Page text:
Name your phage: virus discovery brings science to undergraduates

Quick, what organism is the most numerous form of biological life? If you say bacteria, you are partly right. The correct answer is bacteriophages – viruses that infect bacteria. Bacteriophages, also called phages, are more numerous than the bacteria they infect. Of an estimated 1031 viral particles in the biosphere, the overwhelming number are bacteriophages – more than all other biological entities combined.

In the face of these daunting figures, how to identify and analyze bacteriophages? Pitt biologist Graham Hatfull explores one approach – recruit thousands of undergraduates around the nation
and beyond to discover, identify, and sequence phages.


Bacteriophages armed for battle. Image by Travis Mavrich at the Hatfull Lab

The sequences  become part of the PhagesDB database maintained by Hatfull, Eberly Family Professor at Pitt, and Howard Hughes Medical Institute (HHMI) professor. While presenting students with valuable educational and research experience, Hatfull essentially crowd-sources the sequencing of thousands of phages.

The program is known as SEA-PHAGES – Science Education Alliance-Phage Hunters Advancing Genomics and Evolutionary Science. It is funded by HHMI and administered by Hatfull and his colleagues.

Students in the two-semester SEA-PHAGES course are guided all the way from sampling soil and water to preparing lab samples and eventually sequencing phages using instructional and software tools made available by the program. Since 2008, students in SEA-PHAGES have isolated roughly 13,000 phages collected in ponds, puddles, streams, and even in a flower pot; 2,600 of their genomes have been completely sequenced. Students name their viruses – Buggaboo, Grizzly, Olga and Waterdiva being among recent choices.

Many of the students attend small institutions without advanced laboratory facilities or experienced instructors. Virus discovery may not be uncommon in Pitt’s advanced research environment, but a freshman discovering a virus at Texas’ Le Tourneau University rates a story in the Houston Chronicle.

Pitt Center for Research Computing enables Hatfull’s lab to analyze the thousands of resulting sequences, which often cluster in closely-related families. Hatfull’s lab uses Pitt CRC’s
high-throughput computing (HTC) resources for high-speed next-generation RNA sequencing analysis. Fangping Mu, Pitt CRC research assistant professor and lead HTC consultant,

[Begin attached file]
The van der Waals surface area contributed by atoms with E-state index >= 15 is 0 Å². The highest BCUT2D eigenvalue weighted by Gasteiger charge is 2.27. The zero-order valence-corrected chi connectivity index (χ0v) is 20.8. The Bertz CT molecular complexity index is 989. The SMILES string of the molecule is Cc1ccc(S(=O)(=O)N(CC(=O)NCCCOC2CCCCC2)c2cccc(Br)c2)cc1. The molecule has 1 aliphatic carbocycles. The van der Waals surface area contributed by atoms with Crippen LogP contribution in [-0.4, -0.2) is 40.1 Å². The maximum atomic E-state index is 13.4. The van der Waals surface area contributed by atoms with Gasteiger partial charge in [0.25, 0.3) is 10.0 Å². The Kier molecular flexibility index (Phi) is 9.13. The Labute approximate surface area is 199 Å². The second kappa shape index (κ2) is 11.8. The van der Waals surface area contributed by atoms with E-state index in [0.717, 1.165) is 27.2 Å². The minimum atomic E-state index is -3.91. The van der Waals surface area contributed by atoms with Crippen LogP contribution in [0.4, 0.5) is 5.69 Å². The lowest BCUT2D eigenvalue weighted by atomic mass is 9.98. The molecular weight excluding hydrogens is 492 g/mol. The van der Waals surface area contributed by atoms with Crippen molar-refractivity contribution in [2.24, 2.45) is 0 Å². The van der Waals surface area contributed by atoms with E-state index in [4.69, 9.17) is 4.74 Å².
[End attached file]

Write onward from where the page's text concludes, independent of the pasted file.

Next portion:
oversees the sequencing workflow and analysis software.


Electron micrograph of multiple bacteriophages attached
to a bacterial cell wall; magnified approximeately 200,000 times.
Image: Wiki Commons

“CRC is plugged into the SEA-PHAGE infrastructure. We need the RNA sequence analysis available at the CRC to make sense of the data,” Hatfull says. “Without it we can’t compare which genes are responsible for which particular gene expression.”

It is impossible to keep pace with phages, no matter how many student scientists work in SEA-PHAGES. Endless adaptation has created a genetically diverse population that endlessly adapts. Bacteria are constantly infected by phages (globally an estimated 1023 infections per second). Bacteria  continually evolve new defenses against phages. Phages continually evolve new ways to attack bacteria and develop resistance to bacterial defenses. Phages also attack other phages and develop defenses against those attacks, along with new ways to attack.

“Bacteria and phages are locked in a 3-billion year war,” Hatfull says simply. “Dynamic populations have been evolving for a long time, and they keep evolving.”


Electon microscope image of an individual phage.
Image: Wiki Commons, Hans-Wolfgang Ackermann
First published in PLoS Biology


Pitt students Aishwarya Mukundan and Daniel Zipfel
in the SEA-PHAGES lab.

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Contact:

Brian Connelly
Pitt Center for Research Computing
bgc14@pitt.edu
412-383-0459